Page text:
2) Developing Awareness - This lasts for 3 - 12 months. Symptoms are inability to concentrate, preoccupation - always going back to thinking about the event, anxiety, restlessness, sleeplessness, loss of appetite, digestive problems, fatigue, anger, guilt and depression is common. Although this stage can be longer in duration, the grieving individual should feel increasingly better month by month.

3) Resolution - Anywhere from 3 - 12 months after loss. This is when you gradually take charge of your loss and resolve to live your life despite of the loss.

We were referred to a study of a group of 40 men who had experienced a death of a spouse and whose immune systems were already compromised before the loss. They were asked to reflect on the meaning of the loss. The groups divided naturally into 3 categories. Group 1 only emphasized the negative aspects of the loss. Group 2 accepted the fact of the loss and just moved on with their lives. Group 3 found a new respect for life and made new commitments to improve their own lives. It was found, upon examination, that both Groups 1 and 2 experienced a decline in their immune systems and overall health while Group 3 showed both an improved immune system and long-term survival rate. So from this we can infer that there are healthier and worse ways to go through loss.

Healthy grieving does not come naturally to most people. So one can almost view it as a series of tasks to go through when progressing through the stages of grieving. What experts have found is that indeed, time does not always heal wounds. But working through them over time can.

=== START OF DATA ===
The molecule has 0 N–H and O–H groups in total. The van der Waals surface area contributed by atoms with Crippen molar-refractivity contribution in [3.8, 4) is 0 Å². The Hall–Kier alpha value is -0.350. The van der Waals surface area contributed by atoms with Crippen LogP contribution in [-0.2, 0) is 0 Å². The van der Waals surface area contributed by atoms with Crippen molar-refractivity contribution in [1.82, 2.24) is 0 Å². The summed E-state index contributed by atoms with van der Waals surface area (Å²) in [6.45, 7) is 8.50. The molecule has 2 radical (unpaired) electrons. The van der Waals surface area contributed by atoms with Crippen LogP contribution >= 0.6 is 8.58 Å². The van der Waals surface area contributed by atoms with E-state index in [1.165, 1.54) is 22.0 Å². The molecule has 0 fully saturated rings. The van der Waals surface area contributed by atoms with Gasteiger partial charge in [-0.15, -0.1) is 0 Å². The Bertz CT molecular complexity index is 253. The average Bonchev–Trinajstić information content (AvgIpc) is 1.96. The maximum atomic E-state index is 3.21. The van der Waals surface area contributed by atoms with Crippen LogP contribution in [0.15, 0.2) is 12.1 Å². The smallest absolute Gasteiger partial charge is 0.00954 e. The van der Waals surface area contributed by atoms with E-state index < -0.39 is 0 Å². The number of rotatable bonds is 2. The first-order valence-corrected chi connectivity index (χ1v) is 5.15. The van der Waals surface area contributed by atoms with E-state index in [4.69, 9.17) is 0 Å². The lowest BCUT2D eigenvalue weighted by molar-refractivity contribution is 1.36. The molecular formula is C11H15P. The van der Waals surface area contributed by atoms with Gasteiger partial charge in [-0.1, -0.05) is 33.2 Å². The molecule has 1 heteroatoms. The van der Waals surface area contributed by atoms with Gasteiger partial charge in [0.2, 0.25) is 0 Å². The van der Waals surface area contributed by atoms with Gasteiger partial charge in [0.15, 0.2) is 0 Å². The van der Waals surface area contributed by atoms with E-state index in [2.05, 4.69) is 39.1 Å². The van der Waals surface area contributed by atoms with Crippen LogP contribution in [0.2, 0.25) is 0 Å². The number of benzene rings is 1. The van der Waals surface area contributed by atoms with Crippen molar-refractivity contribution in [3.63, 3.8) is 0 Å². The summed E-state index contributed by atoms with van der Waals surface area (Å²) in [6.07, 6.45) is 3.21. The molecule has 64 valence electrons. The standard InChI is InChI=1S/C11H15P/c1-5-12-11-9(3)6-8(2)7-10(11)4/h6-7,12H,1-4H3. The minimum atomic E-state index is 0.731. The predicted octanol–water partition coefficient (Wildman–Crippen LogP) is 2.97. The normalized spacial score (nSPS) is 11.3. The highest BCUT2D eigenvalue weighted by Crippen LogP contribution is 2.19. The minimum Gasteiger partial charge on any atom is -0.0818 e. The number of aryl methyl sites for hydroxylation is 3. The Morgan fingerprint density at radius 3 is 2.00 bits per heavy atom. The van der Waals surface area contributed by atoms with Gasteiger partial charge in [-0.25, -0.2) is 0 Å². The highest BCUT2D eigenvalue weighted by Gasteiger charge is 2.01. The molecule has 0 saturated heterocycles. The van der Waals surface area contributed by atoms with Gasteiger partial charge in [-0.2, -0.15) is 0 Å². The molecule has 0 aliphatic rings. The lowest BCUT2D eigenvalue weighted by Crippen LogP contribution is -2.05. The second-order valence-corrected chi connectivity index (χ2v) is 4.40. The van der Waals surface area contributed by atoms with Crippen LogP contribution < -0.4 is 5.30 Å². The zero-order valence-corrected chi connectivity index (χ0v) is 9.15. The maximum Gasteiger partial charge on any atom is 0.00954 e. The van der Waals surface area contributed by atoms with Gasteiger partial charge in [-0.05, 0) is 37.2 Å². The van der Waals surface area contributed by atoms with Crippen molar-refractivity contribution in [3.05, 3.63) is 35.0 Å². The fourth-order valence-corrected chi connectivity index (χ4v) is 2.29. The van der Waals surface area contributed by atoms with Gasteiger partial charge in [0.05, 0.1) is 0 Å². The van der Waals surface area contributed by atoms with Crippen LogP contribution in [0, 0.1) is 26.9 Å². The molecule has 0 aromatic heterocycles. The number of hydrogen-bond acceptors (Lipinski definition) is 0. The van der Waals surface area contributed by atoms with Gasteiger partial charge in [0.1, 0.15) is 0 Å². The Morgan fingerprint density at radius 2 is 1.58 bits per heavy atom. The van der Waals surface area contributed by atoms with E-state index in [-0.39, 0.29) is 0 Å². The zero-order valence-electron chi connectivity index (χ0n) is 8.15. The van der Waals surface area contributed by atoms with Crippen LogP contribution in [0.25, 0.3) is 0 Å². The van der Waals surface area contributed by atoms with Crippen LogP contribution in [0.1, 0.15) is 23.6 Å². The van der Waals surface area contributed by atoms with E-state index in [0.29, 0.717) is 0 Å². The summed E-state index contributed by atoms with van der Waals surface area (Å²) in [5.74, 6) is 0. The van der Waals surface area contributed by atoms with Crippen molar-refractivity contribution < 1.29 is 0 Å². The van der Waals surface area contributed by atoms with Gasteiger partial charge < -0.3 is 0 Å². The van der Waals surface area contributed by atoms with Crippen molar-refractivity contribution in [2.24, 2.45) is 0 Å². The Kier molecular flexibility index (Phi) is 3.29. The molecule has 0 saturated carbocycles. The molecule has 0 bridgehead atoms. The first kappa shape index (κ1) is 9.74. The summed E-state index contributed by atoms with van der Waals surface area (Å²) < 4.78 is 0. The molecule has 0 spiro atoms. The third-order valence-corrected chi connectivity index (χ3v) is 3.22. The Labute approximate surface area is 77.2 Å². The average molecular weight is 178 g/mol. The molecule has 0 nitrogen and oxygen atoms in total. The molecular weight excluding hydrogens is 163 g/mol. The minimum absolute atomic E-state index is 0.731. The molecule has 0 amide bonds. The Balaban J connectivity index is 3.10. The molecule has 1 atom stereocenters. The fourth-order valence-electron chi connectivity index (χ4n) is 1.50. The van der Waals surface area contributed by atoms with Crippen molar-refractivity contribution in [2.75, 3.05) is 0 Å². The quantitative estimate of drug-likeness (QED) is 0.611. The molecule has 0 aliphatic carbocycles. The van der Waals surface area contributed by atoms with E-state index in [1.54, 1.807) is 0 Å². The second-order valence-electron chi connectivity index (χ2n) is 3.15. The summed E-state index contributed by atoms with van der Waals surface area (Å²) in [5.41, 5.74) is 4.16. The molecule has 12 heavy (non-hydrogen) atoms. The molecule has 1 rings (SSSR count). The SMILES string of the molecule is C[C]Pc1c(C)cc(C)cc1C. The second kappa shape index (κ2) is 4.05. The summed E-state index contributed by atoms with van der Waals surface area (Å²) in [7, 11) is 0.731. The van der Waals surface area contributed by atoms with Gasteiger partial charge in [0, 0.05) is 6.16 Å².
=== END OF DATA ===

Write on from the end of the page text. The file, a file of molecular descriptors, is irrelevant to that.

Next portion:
The Tasks of Mourning

1. Accept the reality of the loss - We do this by having funerals, memorials and talking about the person and reminiscing about them.

2. Work through the Pain - Don't avoid the pain. Acknowledge the hurt and loss and then make sure that you take care of yourself. For 15 minutes a day for about 4 or 5 days, write about the loss and what you are experiencing, feeling and remembering. Get rest, sunlight, proper nutrition, and plenty of social support. It has been shown that poor social support is more closely related to depression than torture during wartime. Maintain spiritual ties to develop patience in suffering. Cling to hopeful beliefs and faith and know that loss was never meant to be.

3. Identify the functions that the loss provided and try to replace them or adjust to them.

4. Emotionally Relocate the Loss - Put the loss to rest in your mind. Put it away and know that it will never that same space again but it can be relocated. For example, Grandma's not here anymore, but she now is in heaven and is happy and I'm happy for her.

5. Reflect and Grow from the loss. Think about what may have been learned from that hard
experience and how it has changed you for the better. Romans 8:28. Discuss with someone ways to grow from the loss. Remember that sharing with someone is good. "Don't go into your mind alone, it is a dangerous place," especially during the grieving process.